Take the 2-minute tour ×
Stack Overflow is a question and answer site for professional and enthusiast programmers. It's 100% free, no registration required.

I am a novice in Objective-C and I am trying to understand how pre-defined methods work. I went through the documentation of XCode and the *.h files where the method is defined. However I am eager to read the *.m file or any other document that can help me understand how the method works.

For instance - isEqualToString:(NSString *) checks if two strings (of the type NSString) are equal or not. I am not satisfied with this description. I am eager to see how the method works internally or what is the algorithm it follows. Where can I find this information?

Thank you for your help.

share|improve this question
    
You could use the debugger, there you can observe the method at assembler level. –  Matthias Aug 22 '12 at 20:06
2  
If I dare comment (/rant, but hopefully politely): if you're not satisfied with the description then you're not really going to be able to get on in a closed source object-oriented environment. The documentation doesn't specify the algorithm used because it doesn't intend to bind itself to an algorithm. Such methods may change at any time in any version of the OS without notification either in advance or after the fact. Objects are sovereign and second guessing how they store and process their data isn't productive and usually isn't even reliable. –  Tommy Aug 22 '12 at 20:14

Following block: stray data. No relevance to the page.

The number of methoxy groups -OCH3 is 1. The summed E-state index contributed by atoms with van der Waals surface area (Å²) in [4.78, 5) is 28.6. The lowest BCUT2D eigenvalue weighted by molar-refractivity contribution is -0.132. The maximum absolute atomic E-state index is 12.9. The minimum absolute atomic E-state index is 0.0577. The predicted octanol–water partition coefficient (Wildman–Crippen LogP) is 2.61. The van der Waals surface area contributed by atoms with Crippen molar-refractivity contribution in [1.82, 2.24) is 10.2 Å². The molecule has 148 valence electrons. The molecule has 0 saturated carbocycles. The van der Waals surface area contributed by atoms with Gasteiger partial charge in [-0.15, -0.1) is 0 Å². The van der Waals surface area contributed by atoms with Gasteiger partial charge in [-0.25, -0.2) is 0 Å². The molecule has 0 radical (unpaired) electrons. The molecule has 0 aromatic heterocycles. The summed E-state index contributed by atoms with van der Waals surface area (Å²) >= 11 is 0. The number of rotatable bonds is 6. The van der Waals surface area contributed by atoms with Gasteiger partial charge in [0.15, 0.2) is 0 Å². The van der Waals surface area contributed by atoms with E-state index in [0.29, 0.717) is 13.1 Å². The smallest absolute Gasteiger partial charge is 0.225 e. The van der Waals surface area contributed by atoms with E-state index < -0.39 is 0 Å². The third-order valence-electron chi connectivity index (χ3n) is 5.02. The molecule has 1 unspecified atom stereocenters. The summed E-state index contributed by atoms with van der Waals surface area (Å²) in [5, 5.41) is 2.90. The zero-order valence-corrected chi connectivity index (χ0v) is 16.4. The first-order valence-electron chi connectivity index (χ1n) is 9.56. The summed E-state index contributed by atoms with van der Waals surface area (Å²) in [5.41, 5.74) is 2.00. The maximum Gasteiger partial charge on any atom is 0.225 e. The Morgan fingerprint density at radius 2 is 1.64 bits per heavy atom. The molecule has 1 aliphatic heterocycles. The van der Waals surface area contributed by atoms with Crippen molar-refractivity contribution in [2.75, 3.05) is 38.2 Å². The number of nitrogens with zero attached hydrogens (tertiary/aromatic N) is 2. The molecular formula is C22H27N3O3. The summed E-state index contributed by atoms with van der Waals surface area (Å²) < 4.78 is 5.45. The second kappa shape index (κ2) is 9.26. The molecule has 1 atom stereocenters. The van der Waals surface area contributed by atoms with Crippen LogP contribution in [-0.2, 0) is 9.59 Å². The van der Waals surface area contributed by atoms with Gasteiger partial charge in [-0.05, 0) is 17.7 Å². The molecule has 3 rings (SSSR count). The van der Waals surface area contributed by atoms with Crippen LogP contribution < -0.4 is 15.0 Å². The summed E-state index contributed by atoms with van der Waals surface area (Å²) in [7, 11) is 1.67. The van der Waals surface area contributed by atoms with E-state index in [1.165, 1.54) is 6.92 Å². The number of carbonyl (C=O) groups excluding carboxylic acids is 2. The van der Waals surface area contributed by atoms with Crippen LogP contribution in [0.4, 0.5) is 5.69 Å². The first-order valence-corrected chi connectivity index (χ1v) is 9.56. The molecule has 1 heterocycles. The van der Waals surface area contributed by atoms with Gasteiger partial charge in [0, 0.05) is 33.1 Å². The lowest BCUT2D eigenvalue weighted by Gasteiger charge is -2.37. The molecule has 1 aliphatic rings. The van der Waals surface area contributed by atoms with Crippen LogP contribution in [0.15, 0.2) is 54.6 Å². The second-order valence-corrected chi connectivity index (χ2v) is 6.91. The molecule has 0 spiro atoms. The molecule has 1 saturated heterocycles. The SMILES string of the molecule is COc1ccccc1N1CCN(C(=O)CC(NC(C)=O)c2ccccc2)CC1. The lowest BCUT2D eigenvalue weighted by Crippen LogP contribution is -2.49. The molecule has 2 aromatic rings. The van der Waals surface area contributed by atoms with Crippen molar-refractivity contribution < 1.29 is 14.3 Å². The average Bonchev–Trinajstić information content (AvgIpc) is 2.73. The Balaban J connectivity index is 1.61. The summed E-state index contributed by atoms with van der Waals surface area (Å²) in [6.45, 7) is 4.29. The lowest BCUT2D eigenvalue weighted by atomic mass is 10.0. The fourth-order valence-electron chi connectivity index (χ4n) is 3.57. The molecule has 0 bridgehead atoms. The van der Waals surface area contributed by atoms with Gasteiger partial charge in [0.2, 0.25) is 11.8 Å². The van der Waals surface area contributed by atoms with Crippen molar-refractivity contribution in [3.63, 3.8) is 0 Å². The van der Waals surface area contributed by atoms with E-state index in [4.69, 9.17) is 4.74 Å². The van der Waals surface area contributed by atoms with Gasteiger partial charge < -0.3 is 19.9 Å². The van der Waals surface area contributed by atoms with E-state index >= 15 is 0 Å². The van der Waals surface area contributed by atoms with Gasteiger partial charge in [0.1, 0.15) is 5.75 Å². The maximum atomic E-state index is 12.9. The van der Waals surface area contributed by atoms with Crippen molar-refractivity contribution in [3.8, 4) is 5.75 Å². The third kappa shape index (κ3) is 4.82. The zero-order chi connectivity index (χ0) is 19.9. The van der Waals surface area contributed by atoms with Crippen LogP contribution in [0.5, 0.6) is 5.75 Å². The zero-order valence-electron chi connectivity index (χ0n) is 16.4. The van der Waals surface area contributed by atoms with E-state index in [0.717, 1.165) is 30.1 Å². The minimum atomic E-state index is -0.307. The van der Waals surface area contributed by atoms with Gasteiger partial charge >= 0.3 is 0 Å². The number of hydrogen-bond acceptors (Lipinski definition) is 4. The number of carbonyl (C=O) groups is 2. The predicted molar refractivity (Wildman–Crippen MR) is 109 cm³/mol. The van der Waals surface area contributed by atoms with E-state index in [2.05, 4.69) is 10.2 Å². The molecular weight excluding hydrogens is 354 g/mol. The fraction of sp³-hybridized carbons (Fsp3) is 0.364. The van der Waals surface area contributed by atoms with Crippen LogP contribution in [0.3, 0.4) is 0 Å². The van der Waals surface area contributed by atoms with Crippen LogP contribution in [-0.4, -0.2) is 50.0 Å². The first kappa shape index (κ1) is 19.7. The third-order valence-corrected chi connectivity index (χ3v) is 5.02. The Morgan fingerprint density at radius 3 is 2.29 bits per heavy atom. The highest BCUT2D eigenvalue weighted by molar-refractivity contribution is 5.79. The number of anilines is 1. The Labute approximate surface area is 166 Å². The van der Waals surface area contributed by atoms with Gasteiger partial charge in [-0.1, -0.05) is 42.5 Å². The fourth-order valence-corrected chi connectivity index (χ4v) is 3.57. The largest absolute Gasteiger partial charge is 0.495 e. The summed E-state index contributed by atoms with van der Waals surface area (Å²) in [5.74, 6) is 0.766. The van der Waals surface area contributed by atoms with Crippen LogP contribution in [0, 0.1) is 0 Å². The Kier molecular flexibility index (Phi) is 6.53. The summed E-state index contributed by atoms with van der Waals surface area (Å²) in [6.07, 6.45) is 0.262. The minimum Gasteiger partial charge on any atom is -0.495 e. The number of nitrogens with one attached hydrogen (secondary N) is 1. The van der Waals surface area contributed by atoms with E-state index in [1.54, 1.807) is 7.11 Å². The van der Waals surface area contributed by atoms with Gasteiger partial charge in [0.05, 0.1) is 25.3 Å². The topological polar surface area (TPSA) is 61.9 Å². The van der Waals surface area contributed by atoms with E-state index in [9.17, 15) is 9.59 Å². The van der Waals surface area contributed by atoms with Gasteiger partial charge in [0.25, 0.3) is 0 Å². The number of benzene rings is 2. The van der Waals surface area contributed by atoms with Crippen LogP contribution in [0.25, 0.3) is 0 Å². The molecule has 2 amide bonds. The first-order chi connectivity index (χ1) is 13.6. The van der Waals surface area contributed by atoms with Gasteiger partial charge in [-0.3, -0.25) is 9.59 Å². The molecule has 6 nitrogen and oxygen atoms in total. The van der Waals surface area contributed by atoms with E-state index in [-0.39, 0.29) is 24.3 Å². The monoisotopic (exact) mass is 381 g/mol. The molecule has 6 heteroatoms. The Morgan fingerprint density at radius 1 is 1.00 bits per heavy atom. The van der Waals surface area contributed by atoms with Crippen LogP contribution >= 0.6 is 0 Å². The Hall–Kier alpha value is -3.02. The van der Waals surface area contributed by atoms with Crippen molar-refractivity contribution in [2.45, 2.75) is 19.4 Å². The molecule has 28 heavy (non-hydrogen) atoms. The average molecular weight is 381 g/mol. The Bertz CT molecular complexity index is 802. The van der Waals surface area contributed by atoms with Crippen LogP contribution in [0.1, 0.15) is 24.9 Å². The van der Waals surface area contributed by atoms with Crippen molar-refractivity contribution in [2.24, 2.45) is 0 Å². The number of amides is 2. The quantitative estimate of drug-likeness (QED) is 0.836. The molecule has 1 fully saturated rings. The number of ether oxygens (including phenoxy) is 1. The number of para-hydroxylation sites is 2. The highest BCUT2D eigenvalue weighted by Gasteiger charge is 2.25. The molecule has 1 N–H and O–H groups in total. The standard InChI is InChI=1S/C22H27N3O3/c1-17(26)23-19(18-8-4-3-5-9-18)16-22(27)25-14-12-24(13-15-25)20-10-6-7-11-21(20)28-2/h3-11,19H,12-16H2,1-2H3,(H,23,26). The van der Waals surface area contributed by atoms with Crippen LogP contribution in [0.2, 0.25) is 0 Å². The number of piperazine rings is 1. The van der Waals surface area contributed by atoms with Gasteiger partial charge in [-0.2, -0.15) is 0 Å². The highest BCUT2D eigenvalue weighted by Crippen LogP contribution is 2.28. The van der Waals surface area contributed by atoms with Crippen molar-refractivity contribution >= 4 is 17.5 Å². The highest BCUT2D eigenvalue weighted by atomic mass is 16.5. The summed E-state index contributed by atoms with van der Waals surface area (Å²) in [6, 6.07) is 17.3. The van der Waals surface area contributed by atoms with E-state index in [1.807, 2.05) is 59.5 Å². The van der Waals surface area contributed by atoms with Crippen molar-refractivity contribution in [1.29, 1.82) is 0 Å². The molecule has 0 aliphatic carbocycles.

2 Answers 2

  • isEqualToString:(NSString *) is a method defined in the NSString class. Apple provides you with the framework, but they do not provide the implementation of those methods. Therefore, you can't see the source behind the standard framework's libraries.

Edit: you can create a binary and use this app to check the assembly code: http://itunes.apple.com/us/app/hopper-disassembler/id422856039?mt=12

share|improve this answer

Unfortunately, a lot of the implementation (.m) files for Apple's frameworks aren't provided publicly. You have a couple alternatives:

  1. As Matthias suggested in a comment, use the debugger and inspect the assembler code generated for that method.
  2. Browse through the repositories for the GNUstep project, which has some equivalents to Apple classes.
share|improve this answer

Your Answer

 
discard

By posting your answer, you agree to the privacy policy and terms of service.

Not the answer you're looking for? Browse other questions tagged or ask your own question.